Big thank you from


`It took a lot out of us but we have found our son again'


Kathleen and Jim Chambers on their wedding day in July 1956.

A FORMER Dunmurry couple have come home to visit the grave of their stillborn son for the first time in 55 years after recent research finally identified the site where he was buried without any funeral.

Kathleen and Jim Chambers, who now live in England, visited the site in Milltown Cemetery where countless babies and adults are buried in mass plots.

Kathleen, 76, became aware of the situation a couple of years ago, having seen a television show on Milltown's 'Limbo Babies', leading her to find Toni Maguire, an archaeologist who has helped the couple track down the plot of their beloved son. who was stillborn on March 23, 1957 at Belfast City Hospital.

Whilst Kathleen was left fighting for her life, being given only a 50/50 chance of survival after giving birth at seven months, her husband Jim, 78, had the harrowing task of seeing his son 'dumped' in the site in Milltown.

For many years the site was a car park and it has only now been transformed back into a grave. Whilst the ground in the cemetery has been blessed by Bishop Noel Treanor, the couple and their family are calling for more to be done.

They want to see the ground consecrated by the Church, whilst a battle remains to ensure that the land is not sold and the graves dug up again.

Kathleen said: My baby was called a 'Pagan' baby and I was said to be 'polluted'. If it hadn't been for the work of Toni, we would never have found our son again.

"We want as many families to come forward about this. The more people who report a brother, a niece, a child, then the more awareness we can bring and we can stop them from causing any more suffering by digging up the site again. Some people are buried under the motorway already.

"There are people from America coming to find loved ones, people from England, there are people all over the world, we just need them to come forward.

"Some of the stories we have heard are horrendous. Where was the compassion?"

Speaking about the harrowing task her husband Jim faced as he buried his infant son, Kathleen said: "Jim went to the mortuary to collect our baby and the man asked him why he was collecting him, he said most were just left and then burnt.

"The place was filled with mummified babies, he said it was like a doll shop. Jim was asked if he had seen the baby and when he said he hadn't they sliced the little mummified suit open and he saw him. Jim said he was beautiful, just perfect.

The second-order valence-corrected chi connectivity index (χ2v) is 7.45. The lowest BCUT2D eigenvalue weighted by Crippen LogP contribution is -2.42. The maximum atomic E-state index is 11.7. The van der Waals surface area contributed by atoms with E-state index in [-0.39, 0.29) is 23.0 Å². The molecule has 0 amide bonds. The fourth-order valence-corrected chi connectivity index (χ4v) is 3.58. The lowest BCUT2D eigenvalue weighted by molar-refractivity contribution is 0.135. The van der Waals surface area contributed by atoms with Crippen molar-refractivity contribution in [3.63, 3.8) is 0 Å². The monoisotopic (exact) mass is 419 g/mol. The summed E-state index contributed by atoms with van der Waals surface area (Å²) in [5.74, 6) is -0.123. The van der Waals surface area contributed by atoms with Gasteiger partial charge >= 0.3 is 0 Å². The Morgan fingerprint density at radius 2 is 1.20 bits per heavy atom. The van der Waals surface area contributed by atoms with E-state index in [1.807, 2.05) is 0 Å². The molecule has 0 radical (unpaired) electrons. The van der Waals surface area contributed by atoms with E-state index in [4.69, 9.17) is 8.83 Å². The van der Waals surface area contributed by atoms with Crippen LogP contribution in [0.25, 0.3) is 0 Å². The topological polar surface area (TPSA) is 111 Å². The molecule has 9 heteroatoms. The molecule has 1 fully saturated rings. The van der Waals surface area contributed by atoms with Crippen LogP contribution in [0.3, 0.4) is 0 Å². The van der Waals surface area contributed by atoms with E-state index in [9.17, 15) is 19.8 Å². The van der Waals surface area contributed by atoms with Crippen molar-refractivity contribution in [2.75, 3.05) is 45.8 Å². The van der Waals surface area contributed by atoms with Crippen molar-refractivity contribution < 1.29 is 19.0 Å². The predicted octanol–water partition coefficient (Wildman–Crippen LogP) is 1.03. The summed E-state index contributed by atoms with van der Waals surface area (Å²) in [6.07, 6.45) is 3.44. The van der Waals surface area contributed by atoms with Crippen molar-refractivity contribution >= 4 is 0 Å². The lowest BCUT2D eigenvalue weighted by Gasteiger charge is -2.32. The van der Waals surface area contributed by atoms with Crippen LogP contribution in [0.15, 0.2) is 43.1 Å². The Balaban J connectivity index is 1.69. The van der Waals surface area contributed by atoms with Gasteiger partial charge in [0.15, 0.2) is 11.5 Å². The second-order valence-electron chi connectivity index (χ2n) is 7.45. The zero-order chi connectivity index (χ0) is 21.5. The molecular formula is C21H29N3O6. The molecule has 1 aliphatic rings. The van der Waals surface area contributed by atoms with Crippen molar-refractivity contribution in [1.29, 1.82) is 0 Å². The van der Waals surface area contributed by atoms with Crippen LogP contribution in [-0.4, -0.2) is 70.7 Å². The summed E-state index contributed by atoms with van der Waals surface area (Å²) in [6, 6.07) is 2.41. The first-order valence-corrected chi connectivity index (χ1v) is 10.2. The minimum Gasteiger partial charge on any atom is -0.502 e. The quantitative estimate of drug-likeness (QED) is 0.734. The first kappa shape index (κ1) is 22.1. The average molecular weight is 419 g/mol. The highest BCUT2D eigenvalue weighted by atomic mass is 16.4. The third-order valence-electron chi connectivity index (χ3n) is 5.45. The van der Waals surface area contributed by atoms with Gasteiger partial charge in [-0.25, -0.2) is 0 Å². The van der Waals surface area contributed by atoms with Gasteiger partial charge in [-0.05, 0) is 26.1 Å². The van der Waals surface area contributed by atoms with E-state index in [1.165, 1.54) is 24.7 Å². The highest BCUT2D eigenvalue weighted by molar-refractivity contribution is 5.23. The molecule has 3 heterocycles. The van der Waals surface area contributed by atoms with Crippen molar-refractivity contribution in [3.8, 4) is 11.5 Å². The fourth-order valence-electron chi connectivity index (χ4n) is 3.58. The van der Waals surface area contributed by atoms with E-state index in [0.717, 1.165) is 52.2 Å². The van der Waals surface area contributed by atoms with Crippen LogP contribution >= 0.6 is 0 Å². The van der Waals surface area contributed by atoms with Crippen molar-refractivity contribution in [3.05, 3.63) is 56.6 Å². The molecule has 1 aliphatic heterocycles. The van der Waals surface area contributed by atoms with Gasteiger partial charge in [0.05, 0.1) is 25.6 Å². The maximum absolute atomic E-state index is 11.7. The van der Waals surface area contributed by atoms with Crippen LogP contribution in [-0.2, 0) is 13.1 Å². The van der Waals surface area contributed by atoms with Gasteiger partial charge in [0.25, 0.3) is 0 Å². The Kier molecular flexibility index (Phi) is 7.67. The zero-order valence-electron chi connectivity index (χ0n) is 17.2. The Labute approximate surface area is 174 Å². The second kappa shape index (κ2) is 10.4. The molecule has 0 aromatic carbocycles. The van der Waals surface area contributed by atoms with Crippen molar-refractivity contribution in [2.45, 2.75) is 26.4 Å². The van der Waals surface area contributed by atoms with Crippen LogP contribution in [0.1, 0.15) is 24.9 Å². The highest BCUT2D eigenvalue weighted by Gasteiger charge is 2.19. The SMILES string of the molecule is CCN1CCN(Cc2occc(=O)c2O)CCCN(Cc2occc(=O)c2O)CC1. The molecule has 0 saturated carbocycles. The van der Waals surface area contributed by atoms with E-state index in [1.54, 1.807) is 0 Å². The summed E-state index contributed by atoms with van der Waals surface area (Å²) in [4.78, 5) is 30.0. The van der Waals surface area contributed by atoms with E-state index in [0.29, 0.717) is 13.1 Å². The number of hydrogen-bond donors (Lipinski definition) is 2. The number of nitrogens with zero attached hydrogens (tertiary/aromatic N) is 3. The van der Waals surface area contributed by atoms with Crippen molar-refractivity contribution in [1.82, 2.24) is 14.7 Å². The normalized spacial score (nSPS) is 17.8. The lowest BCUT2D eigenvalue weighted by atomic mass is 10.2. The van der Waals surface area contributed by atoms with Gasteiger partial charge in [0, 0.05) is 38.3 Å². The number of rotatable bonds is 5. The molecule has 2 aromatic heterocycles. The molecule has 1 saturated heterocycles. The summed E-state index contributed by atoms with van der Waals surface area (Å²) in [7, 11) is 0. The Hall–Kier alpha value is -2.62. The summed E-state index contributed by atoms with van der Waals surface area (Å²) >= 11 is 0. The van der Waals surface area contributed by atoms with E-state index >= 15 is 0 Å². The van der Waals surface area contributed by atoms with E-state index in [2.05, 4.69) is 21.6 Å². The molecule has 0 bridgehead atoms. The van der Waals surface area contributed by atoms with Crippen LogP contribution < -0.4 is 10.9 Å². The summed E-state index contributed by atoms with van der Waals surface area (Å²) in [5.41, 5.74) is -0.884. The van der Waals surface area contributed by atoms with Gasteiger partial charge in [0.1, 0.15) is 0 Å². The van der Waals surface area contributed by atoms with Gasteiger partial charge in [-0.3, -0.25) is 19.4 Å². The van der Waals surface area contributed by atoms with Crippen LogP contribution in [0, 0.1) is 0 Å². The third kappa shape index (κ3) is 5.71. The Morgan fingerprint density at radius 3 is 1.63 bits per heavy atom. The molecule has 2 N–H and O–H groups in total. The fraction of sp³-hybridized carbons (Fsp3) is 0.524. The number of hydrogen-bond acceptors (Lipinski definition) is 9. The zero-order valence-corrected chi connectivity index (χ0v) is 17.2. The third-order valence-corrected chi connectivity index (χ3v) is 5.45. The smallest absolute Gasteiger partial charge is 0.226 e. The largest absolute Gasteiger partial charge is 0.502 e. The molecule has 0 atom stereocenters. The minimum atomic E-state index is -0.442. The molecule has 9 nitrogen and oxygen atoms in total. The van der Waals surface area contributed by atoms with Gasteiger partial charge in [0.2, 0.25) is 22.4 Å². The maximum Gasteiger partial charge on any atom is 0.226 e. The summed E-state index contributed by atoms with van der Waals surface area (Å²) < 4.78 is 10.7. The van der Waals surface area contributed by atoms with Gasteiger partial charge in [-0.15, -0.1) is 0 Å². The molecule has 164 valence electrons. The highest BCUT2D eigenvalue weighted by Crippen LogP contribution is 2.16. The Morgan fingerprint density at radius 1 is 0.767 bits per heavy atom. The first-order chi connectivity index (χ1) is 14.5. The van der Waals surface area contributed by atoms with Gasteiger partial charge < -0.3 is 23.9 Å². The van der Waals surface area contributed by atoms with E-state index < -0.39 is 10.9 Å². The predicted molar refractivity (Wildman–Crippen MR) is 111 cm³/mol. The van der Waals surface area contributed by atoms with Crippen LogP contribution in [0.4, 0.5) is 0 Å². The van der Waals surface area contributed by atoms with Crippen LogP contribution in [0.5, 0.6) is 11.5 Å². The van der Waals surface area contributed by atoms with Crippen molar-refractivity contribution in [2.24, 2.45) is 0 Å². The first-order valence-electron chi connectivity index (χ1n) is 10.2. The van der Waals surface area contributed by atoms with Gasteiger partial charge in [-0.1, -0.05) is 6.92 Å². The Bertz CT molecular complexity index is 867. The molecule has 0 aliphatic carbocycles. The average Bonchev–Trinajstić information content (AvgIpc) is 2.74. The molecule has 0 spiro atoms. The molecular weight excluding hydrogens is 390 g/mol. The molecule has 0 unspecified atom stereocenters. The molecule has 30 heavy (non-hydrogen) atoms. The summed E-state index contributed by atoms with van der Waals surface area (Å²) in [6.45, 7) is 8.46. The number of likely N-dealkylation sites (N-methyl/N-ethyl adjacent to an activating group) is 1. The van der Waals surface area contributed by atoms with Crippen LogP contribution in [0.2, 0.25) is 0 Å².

"Jim and my father bought a little box and were told to take him to Milltown. When they found the gravedigger, they handed him over and as he bent down, Jim thought he was going to set him into the grave. Instead, he just threw the box into the grave and Jim heard the splash of the water and the thump, that is the last memory he has of our son.

"I feel so much anger about it. For seven years I left the Church, but no-one will come between me and my God again."

Jim added: "I thought I would be okay visiting the site again, but it was very difficult, it took a lot out of us, though I feel good I have found my son again.

Our baby was created in love, we were a married couple and as Christians, our baby should have been Baptised through us.

"The church tells people abortion is wrong and they refuse to allow people to have an abortion, saying you are taking a life, yet our baby was called a 'Pagan baby and Kathleen wasn't allowed to attend Church again because she had to be 'Churched' or cleansed, before it was deemed fit that she was again ready to take part in everyday life. It is inhumane.
"I know my baby is in Heaven, and I know I'll see him again there one day," Jim concluded.

Speaking about the project and the impact it has had, archaeologist Toni Maguire said after speaking to Jim and Kathleen. 'As I watched the outpouring of emotion from a mother unable to speak and a father who told me that he is haunted by the 'splash' as the gravedigger took his baby son from his arms and tossed' the small cardboard box into the water filled hole which had been dug in the rubbish dump which was the six acres, it was too much even for me and I could do nothing but cry with them. The church need to recognise that this is not just about taking back a couple of acres of land.

This issue is about responsibility; the responsibility we have to each other as members of society to show compassion and solidarity in a time of need, the responsibility of our church to fulfill their duty of care and protection for the dead and minister to the needs of those left behind and allow these families to have some closure. It is even about the responsibility we have as professionals and the use of applied archaeology and anthropology as a means of advocacy in helping to resolve such issues."

If you have been affected by something similar, or are trying to track down the grave of a loved one, you can contact Toni Maguire at

Ulster Star